Oasys is an amusement park covering 30 hectares, within which you will discover a western village, pool area and a zoo. Perhaps most impressive is the 4,000 trees and 20,000 plants that are home to some 800 animals from over 175 different species (many of them protected, and several of them endangered). For some Instagram-worthy shots, there is a cactus garden housing some 250 species from across the continents. If this isn’t enough to fill your boots, there is also a mock bank raid, a 20-minute shootout (complete with unceremonious hanging) and can-can show in the Yellow Rose Saloon. Yee-haw! The Museo de Cine is worth a visit to have a look at the old projectors and film accessories, and to peruse its extensive poster collection of all the movies that have been shot there to date.
The last in the Mini Hollywood trilogy is Western Leone. The village was originally crafted for the filming of the epic-western starring Henry Fonda and Charles Bronson: ‘Once Upon a Time in the West’. A tale of a widow whose life and land is threatened by an encroaching railroad, and the gunslinger tasked with taking out anyone who stood in its way. Aside from the obligatory western shows, you can also make like a cowboy (or cowgirl! Cowperson?!) and go on a horse ride around the village or out towards the desert. Before leaving, pop into the photo studio and don some contemporary garb for a photographic memento which would make a great (read: hilarious) gift for someone back home.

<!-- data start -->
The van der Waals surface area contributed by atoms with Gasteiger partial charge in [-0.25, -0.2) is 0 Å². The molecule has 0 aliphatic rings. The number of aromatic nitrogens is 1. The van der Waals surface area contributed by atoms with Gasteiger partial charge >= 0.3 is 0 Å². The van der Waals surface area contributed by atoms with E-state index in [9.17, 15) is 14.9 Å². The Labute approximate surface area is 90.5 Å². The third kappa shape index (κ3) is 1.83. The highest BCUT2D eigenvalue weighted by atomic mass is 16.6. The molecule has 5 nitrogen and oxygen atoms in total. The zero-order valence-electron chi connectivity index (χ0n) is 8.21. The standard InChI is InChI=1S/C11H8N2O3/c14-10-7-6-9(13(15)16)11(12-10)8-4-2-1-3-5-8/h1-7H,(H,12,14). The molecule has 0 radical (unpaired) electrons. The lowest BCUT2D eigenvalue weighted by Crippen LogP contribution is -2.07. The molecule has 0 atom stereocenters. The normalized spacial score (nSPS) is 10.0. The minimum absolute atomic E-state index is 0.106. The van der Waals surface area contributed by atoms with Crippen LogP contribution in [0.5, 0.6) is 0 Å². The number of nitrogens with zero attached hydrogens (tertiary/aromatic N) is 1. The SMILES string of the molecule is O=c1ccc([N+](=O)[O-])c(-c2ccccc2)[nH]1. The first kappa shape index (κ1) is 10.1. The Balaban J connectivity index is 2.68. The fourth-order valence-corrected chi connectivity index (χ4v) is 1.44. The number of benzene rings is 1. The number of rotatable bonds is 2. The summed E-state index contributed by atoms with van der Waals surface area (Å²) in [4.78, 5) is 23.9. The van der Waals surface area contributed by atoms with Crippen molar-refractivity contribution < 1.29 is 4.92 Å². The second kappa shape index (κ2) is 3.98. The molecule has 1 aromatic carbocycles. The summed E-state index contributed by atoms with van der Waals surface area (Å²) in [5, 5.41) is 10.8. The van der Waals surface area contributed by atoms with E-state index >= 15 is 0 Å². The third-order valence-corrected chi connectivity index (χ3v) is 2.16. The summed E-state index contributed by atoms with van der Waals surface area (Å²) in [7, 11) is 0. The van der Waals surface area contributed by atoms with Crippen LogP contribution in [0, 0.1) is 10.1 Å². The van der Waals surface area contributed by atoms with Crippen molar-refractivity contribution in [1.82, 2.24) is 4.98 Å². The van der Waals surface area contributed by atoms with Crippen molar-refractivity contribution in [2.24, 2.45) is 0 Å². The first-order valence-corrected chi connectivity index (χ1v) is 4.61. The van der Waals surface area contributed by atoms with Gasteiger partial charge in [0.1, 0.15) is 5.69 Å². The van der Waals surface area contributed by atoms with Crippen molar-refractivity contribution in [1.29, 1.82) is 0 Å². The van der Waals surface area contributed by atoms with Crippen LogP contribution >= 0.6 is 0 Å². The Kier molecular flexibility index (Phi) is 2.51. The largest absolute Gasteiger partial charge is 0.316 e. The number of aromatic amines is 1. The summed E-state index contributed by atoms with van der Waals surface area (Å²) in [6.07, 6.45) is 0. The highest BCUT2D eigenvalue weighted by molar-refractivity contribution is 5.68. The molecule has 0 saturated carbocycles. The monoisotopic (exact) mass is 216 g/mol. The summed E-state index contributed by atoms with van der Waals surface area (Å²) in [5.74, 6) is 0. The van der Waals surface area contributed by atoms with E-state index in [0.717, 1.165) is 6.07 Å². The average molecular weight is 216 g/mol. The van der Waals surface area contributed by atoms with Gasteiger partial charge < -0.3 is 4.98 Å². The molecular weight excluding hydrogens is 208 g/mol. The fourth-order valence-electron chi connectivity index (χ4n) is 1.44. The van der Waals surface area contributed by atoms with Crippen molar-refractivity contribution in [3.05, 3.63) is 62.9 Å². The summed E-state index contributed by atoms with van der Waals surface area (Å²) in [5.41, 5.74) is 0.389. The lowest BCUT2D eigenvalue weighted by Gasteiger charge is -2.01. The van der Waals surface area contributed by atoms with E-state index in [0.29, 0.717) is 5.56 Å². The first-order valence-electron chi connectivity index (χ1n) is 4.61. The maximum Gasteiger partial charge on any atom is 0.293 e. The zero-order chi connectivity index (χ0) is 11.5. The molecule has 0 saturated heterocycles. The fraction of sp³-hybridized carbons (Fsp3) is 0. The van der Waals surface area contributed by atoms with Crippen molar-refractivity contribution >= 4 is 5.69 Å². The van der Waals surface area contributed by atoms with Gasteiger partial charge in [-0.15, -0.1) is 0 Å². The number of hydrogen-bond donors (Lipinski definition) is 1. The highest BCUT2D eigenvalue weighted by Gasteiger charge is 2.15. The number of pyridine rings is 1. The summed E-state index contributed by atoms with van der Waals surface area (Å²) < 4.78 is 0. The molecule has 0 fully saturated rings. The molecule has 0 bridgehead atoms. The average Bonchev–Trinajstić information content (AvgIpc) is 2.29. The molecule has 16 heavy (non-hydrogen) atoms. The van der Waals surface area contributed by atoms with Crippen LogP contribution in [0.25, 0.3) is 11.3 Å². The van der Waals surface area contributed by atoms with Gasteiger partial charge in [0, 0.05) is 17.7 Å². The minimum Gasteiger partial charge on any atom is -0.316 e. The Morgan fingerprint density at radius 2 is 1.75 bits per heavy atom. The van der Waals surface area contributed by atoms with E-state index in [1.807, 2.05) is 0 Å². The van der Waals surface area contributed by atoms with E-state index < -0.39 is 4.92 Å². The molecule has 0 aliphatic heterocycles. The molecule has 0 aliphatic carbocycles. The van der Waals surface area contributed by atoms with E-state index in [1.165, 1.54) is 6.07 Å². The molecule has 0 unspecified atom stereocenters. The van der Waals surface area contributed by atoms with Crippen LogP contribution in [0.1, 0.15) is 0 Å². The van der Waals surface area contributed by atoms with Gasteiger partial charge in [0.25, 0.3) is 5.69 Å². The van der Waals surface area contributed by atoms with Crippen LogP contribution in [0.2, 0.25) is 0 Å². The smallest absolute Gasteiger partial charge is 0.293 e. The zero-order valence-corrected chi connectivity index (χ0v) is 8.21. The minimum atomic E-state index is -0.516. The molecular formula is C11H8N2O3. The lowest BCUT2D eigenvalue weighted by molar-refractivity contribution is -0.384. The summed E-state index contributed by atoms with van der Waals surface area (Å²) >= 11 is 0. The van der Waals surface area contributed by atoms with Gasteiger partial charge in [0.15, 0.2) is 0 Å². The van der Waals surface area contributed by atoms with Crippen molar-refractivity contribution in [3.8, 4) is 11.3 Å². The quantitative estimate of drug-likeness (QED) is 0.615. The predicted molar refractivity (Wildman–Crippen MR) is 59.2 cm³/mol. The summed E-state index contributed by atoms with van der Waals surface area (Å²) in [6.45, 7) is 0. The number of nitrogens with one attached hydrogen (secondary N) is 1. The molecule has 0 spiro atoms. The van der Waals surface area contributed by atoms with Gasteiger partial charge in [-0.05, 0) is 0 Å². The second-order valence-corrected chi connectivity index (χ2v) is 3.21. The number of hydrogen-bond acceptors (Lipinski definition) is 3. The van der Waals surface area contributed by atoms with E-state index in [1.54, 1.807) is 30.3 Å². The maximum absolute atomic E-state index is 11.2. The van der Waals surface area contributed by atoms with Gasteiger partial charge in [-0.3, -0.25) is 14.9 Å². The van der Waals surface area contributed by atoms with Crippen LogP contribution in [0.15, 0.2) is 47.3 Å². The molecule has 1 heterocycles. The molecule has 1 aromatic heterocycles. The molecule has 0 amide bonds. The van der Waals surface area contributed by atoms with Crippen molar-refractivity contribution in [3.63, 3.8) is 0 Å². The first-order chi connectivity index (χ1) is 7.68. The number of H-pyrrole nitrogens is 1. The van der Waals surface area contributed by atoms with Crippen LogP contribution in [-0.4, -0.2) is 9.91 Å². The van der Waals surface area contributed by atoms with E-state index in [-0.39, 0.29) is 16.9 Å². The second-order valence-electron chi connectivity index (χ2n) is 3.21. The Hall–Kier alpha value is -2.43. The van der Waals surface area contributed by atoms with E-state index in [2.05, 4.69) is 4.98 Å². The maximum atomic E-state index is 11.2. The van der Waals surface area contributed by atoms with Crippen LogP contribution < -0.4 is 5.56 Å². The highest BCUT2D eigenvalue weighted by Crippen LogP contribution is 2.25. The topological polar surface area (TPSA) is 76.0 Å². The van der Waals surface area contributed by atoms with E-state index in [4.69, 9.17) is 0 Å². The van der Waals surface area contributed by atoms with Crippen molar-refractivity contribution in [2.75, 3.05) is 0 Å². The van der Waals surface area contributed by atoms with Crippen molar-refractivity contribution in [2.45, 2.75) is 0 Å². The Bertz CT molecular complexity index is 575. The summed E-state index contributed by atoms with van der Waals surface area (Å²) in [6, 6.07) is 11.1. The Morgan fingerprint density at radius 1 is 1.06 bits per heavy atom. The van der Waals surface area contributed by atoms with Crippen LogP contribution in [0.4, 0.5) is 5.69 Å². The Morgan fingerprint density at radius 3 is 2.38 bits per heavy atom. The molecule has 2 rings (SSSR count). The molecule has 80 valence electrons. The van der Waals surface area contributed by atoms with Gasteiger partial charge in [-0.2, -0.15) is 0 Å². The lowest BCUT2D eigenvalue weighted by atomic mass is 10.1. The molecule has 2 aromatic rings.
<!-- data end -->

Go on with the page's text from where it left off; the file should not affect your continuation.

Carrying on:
If you’re looking for a place to stay, what better way to take in the dramatic landscape than by camping? 5km west of Almería city by the coast lies Camping La Garrofa, a small, quaint terraced campsite on its own pebbled beach. For something a little more deluxe, head to Hotel Rural Hospedaría del Desierto; a 3-star hotel surrounded by olive trees, complete with outdoor swimming pool, sauna, à la carte restaurant, and just a 30 minute drive from Fort Bravo or 20 from Oasys. For a true taste of the wild west, you can also opt for a rural cabin or bungalow on the grounds of Fort Bravo itself.
Interestingly, it’s said that many of the actors and stuntmen from Leone’s reign still reside in Tabernas today. After the film crews had packed up and set for home, some stayed behind in the vain hope of profiting from a slice of the tourism pie that flourished following filming. Unfortunately, this was short-lived and the pie soon deflated. It’s a slower way of life for the left-behinds these days, but Mini Hollywood is still an impressive piece of cinematic history that’ll provide a fun day out for western worshipers and nature lovers alike.
It’s worth giving some of the old Western masterpieces a (re)watch before you go. Once there, immerse yourself in the sets from times gone by and feel part of these classic movies. Roam the dusty streets where Clint Eastwood captured many outlaws – and in the process, many hearts – while a re-enactment of Jesse James’ final moments goes on around you. Just don’t forget your (cowboy) hat and sunscreen; the desert heat can be an unforgiving pardner.